Denali AKA Mt. McKinley


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"The settlement of Kantishna was founded in 1905 as a mining camp near the juncture of   
Eureka and Moose creeks. Gold in the region brought a flurry of prospectors in the early
days, but as the gold began to run out so did the interest in mining the Kantishna
Hills. Now it is exclusively geared toward recreation and seasonal tourism."
Located 92 miles into Denali National Park at the end of the only roadway in the park, Kantishna is a very long tour or shuttle bus ride.

For that reason, Jim and I didn't go any further than Wonder Lake when we visited three years ago.

My route from Tek CG (Mile 29) to Kantishna (Mile 92)

But I've been curious about the abandoned mining community ever since then and decided to continue just seven miles farther past Wonder Lake this time so I could see what I might have missed.

And in order to save some money, 56 miles, and several hours on a bus . . . I rode out and back from Teklanika Campground on my Tek Pass instead of riding out and back from the entrance.

View of the Alaska Range and Toklat River Valley from the upper Polychrome Pass overlook this morning

The Tek Pass is a nice perk for folks staying at the Teklanika AKA "Tek" Campground at Mile 29 on the park road.

Campers can purchase a ticket for a shuttle bus ride on their first full day at Tek, then ride again on subsequent days that they are camped at Tek at no additional cost on a space-available basis. I paid for one ticket to Kantishna for today, then rode two more times out to Polychrome and the north end of Wonder Lake -- all for the cost of one ticket.

View from north end of Wonder Lake today; on a clear, still day you can see Denali reflected
in the lake but very few people get that opportunity because conditions have to be perfect.

If I'd gotten a Kantishna ticket when we were staying at Riley Creek Campground near the park entrance, I would've had to pay for three separate tickets to do the same thing -- and I'd be on the buses a lot longer each time than starting and ending at Tek. This benefit is as good as any other reason for staying out at Tek for a few days.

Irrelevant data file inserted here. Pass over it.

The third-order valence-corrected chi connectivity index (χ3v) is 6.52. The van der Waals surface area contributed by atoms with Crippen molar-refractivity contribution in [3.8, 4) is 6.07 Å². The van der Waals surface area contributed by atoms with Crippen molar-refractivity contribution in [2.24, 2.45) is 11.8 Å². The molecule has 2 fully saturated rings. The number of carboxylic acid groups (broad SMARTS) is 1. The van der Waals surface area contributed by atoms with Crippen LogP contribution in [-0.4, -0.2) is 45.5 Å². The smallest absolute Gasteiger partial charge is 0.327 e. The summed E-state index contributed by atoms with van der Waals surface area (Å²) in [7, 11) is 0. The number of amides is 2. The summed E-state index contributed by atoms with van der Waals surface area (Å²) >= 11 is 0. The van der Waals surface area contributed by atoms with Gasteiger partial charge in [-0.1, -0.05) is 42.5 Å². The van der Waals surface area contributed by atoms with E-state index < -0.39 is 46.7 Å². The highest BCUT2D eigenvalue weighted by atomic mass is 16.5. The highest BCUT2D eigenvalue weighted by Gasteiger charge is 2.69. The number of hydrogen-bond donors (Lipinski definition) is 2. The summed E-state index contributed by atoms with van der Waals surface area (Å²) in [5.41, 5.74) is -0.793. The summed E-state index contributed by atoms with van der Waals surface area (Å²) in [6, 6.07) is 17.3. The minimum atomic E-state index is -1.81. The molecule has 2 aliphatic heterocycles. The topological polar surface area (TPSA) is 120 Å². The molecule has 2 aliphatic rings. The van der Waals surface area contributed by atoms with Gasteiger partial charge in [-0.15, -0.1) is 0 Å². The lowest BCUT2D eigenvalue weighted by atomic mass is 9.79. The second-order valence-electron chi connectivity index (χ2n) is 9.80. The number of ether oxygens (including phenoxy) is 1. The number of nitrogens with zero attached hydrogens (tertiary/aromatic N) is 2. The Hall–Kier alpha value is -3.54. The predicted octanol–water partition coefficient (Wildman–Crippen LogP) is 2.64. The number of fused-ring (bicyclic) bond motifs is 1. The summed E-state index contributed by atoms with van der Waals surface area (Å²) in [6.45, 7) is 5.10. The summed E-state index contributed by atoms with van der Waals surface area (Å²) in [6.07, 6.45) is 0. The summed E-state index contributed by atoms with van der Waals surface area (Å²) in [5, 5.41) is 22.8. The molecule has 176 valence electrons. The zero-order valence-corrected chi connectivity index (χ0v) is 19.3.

In addition, Jim was able to ride his bike from Mile 29 out as many miles farther as he wanted, getting to see scenery and wildlife he wouldn't have seen otherwise since he didn't want to ride the buses this time.

Here are the notes I wrote right after my ride out to Kantishna:


I rode the first of two Kantishna buses to the end of the road for the first time. I thought there would be some old mine ruins but they're all gone. There is a cabin a woman lived in back when the brief gold rush occurred, an airport, and a turnaround for the buses.

Just a couple small buildings have been maintained at the site.

Photo op at Kantishna (I don't know this couple).

About 1,500 acres of land in that area are still in private hands. There are several  roadhouses, inns, and cabins for visitors.

I took a picture from the road of one of them located next to meandering Moose Creek:

There have been some recent problems with flooding in this area. Sometimes the park road has been closed temporarily near Kantishna because of washouts and mud or rock slides.

Here's another view of Moose Creek from the park road in the Kantishna Hills:

Even though Kantishna wasn't what I expected, I'm glad I went out there. What I liked best was seeing the rest of Wonder Lake and Reflection Pond, so much that I took a hike there the next day.

The whole trip to Kanthisna today was great -- excellent bus driver who gave us a lot of information (the best I've experienced so far after five bus rides with seven different drivers), decent weather, some different scenery, lots of critter sightings, a good seat on the bus, and good traveling companions.

The only downside was not seeing Denali today -- at all. There were just too many clouds stuck over the Alaska Range all day.

Denali's under those clouds in the middle of this view from the Eielson Visitor Center